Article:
Today is inauguration day for Donald Trump. He and his designee to head the Department of Housing and Urban Development, Dr. Ben Carson, might take a lesson from a decision issued on this date in 1983 by a unanimous Supreme Court of New Jersey. That opinion is Southern Burlington Cty. NAACP v. Mount Laurel Tp., 92 N.J. 158 (1983), otherwise known as Mount Laurel II (Mount Laurel I having been decided in 1976, as discussed here).
Among other things, the opinion in Mount Laurel II, written by Chief Justice Wilentz, authorized a builder’s remedy to help achieve actual construction of low and moderate-income housing. The goal was to “put some steel” into the Mount Laurel doctrine, which had not produced housing as quickly or as extensively as desired up to that point.
Mount Laurel II is one of the seminal opinions of the Supreme Court, and it reflects a passion not often seen in judicial decisions. It was also, as noted, an opinion that garnered the votes of every Justice, from the most conservative to the most liberal, Democrats and Republicans. Every New Jersey citizen should read it.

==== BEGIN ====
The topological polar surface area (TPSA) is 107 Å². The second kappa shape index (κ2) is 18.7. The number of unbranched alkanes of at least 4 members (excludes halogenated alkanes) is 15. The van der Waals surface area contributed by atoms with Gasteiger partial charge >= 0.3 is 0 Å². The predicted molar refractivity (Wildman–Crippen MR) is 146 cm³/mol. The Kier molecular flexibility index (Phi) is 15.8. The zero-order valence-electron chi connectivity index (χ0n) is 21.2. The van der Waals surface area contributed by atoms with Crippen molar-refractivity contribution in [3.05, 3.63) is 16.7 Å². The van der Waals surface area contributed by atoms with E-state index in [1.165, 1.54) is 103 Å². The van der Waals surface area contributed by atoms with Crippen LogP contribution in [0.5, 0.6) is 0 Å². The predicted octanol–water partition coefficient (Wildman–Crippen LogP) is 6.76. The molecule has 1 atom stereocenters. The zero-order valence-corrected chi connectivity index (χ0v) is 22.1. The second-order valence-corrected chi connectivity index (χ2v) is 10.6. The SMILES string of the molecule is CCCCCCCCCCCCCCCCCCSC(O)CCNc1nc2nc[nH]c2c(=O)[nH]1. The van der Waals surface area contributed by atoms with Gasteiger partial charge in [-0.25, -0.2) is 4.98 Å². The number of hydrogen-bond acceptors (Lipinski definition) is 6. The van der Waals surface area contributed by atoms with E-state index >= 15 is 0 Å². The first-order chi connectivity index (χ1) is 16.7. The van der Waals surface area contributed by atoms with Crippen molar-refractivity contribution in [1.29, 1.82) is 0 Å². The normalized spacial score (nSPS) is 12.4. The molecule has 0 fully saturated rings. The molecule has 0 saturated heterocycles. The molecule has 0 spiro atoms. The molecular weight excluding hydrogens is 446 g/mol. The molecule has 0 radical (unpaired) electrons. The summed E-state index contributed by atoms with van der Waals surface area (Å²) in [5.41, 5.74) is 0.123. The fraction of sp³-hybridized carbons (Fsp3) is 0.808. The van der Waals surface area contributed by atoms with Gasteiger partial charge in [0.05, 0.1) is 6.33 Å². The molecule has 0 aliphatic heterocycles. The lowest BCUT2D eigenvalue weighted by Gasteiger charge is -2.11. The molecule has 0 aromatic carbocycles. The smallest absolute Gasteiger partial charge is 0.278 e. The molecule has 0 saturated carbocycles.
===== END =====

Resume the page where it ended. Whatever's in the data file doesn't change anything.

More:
As a result of that opinion, significant amounts of low and moderate-income housing have been constructed. But more remains to be done, and as recently as this week, the Supreme Court found it necessary to decide yet another Mount Laurel case, in order to clarify how to account for a “gap period” of many years during which no valid “third round regulations” regarding municipalities’ fair shares of low and moderate-income housing were promulgated. Nonetheless, the Mount Laurel paradigm remains a good way for the incoming administration to make good on its promises regarding improving infrastructure and, to the extent that minorities such as African-Americans are poor and living in bad conditions, as the President-elect has stated, to improve the lot of those citizens.